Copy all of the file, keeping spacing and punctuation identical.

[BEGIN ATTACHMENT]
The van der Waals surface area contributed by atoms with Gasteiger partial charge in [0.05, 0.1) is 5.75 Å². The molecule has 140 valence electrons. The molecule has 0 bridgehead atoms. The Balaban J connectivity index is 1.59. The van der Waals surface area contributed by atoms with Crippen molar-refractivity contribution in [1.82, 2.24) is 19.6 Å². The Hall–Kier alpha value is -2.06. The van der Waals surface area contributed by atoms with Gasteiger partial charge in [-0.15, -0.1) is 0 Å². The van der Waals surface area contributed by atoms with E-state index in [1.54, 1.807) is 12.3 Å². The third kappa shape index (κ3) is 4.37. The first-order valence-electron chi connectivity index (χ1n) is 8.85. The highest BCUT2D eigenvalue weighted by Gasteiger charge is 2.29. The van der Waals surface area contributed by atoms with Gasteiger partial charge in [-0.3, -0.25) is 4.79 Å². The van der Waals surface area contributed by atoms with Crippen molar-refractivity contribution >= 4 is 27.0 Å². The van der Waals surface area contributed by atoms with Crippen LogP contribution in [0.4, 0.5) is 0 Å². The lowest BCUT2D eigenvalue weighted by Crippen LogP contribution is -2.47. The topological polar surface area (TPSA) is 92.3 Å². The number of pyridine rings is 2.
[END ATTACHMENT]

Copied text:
The van der Waals surface area contributed by atoms with Gasteiger partial charge in [0.05, 0.1) is 5.75 Å². The molecule has 140 valence electrons. The molecule has 0 bridgehead atoms. The Balaban J connectivity index is 1.59. The van der Waals surface area contributed by atoms with Crippen molar-refractivity contribution in [1.82, 2.24) is 19.6 Å². The Hall–Kier alpha value is -2.06. The van der Waals surface area contributed by atoms with Gasteiger partial charge in [-0.15, -0.1) is 0 Å². The van der Waals surface area contributed by atoms with E-state index in [1.54, 1.807) is 12.3 Å². The third kappa shape index (κ3) is 4.37. The first-order valence-electron chi connectivity index (χ1n) is 8.85. The highest BCUT2D eigenvalue weighted by Gasteiger charge is 2.29. The van der Waals surface area contributed by atoms with Gasteiger partial charge in [-0.3, -0.25) is 4.79 Å². The van der Waals surface area contributed by atoms with Crippen molar-refractivity contribution >= 4 is 27.0 Å². The van der Waals surface area contributed by atoms with Crippen LogP contribution in [0.4, 0.5) is 0 Å². The lowest BCUT2D eigenvalue weighted by Crippen LogP contribution is -2.47. The topological polar surface area (TPSA) is 92.3 Å². The number of pyridine rings is 2.